Beginner 3 > Lesson 16. Verb-()려고 하다

Verb-()려고 : a clause connector that is used in the middle of a sentence which can only be used with verbs; in order to Verb

vs. Verb-()려고 하다: sentence ending


You add 으려고 to a verb stem ending in a consonant, and 려고 to a stem ending in a vowel.

한국어를 공부하다 + ~(으)려고 + 하다 > 한국어를 공부하려고 이 책을 샀어요. – I bought this book in order to study Korean.

케밥을 먹다 + ~(으)려고 + 하다 > 케밥을 먹으려고 터키 레스토랑에 갔어요. – In order to eat 케밥 I went to a Turkish restaurant.

친구한테 주다 + ~(으)려고 + 하다 > 친구한테 주려고 편지를 썼어요. – I wrote a letter in order to give it to a friend.


When Verb-(으)려고 is followed by 하다(to do) verb, it can mean :

Verb-(으)려고 (in order to) + 하다 (to do) : to do (something) in order to verb

A: 이거 왜 했어요? – Why did you do that?

B: 시간을 때우려고 했어요. – I did that in order to kill time.

시간 때우다: to kill time

However, when Verb-(으)려고 하다 is a sentence ending, it has very little to do with Verb-(으)려고 (in order to), and has different meanings of its own.


Verb-()려고 하다’s THREE main meanings as a sentence ending

  1. to plan to (going to)

When Verb-(으)려고 하다 means “to plan to,” usually the verb is conjugated in present tense -(으)려고 해요, because you’re sharing what you are currently planning to do in the future. It’s often used with the first-person subject “I” or “We.”

오늘 라이브 수업을 하려고 해요– I plan to do a live class today. / I’m going to do a live class today.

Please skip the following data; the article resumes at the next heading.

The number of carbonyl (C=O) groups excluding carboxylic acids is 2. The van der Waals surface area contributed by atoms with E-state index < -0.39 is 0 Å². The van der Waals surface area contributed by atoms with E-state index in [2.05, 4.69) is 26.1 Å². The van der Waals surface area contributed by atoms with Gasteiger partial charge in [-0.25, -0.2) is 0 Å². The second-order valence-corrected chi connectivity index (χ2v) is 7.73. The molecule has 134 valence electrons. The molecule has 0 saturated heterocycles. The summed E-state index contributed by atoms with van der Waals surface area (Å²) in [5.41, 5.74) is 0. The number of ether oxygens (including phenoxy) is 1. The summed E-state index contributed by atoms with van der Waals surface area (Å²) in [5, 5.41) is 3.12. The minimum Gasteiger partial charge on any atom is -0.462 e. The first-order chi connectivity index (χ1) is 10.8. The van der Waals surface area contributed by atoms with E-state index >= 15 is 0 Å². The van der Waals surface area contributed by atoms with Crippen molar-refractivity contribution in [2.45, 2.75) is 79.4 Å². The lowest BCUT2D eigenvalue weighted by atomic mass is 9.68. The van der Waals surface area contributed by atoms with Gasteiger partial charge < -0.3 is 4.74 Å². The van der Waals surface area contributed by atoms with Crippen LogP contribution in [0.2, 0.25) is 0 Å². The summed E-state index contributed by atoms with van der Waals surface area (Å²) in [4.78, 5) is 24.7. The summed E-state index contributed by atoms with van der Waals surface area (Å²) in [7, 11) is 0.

내일 일찍 일어나려고 해요. – I plan to wake up early tomorrow. / I’m going to wake up early tomorrow.

오늘 점심을  먹으려고 해요. – I’m planning on not having lunch today. / I’m not going to have lunch today.

오늘은 쉬는 날이라서 지난 주에 산 책을 읽으려고 해요. – Today is my day off, so I plan to read a book that I bought last week.

쉬는 날 / 휴일: a day off


Verb-(으)려고 해요 can be contracted to :

오늘 라이브 수업을 하려고요

내일 일찍 일어나려고요.

오늘 점심을  먹으려고요.

오늘은 쉬는 날이라서 지난 주에 산 책을 읽으려고요.

As you can see, 해 is removed from Verb-(으)려고 해요, and 요 ending is attached to 고 without spacing.

However, this contraction form CANNOT be used with 2nd or 3rd person subjects.


~(으)려고 해요 and ~(으)려고요 are interchangeable only when it’s present tense and only when the subject is the first person (I, We.). 
The only subtle difference would be that ~(으)려고요 sounds lighter.

이따가 한국어 수업을 [들으려고 해요 / 듣으려고 해요.] I plan to take Korean classes later today.

*when ~()려고 하다 is combined with a verb stem ending in ㄷ, ㄷ changes to . This is one of the irregular verbs.


Let’s look at more irregular verbs:

1) ㄷ ending stem + (으)려고

ㄷ is replaced by ㄹ and you add 으:

듣다 (to listen) > 들으려고 하다

걷다 (to walk) > 걸으려고 하다 > 공원에서 잠깐 걸으려고 해요. – I plan to walk in the park for a while.

Note that not all ㄷ ending stems follow this irregular rule:

받다 (to receive) > 받으려고

To find out which verbs are irregular and which are not, you can check out our lesson on Irregular Verbs.

2) ㄹ ending stem + (으)려고

When a verb stem ends in ㄹ, you don’t add 으 – you simply add 려고.

물다 (to bite) > 물려고

만들다 (to make) > 만들려고

3) ㅂ ending stem + (으)려고

ㅂ gets deleted and 우 is added:

줍다 (to pick up) > 주우려고

굽다 (to bake) > 구우려고 

4) ㅅ ending stem + (으)려고

ㅅ gets deleted and you add 으려고.

짓다 (to build / to write / to name) > 지으려고 

붓다 (to pour) > 부으려고


  1. To be about to

The second meaning is “to be about to,” and can be conjugated in present, past, and future tense. Usually used with the first-person subject.

1) Present Tense : (으)려고 해요

이제 저는 자려고 해요 / 자려고요. 다음에 또 얘기해요. – I’m about to go to sleep now. Let’s chat again next time.

2) Past Tense:  (으)려고 했어요

방금 말 끊어서 미안해. 무슨 말을 하려고 했어? – Sorry, I just cut you off. What were you about to say?

A: 저는 내일 이사가요. – I’m moving.

B: 안 그래도 물어보려고 했어요. 이사 잘 하세요. – I was about to ask (even if you didn’t mention it). Goodbye on moving!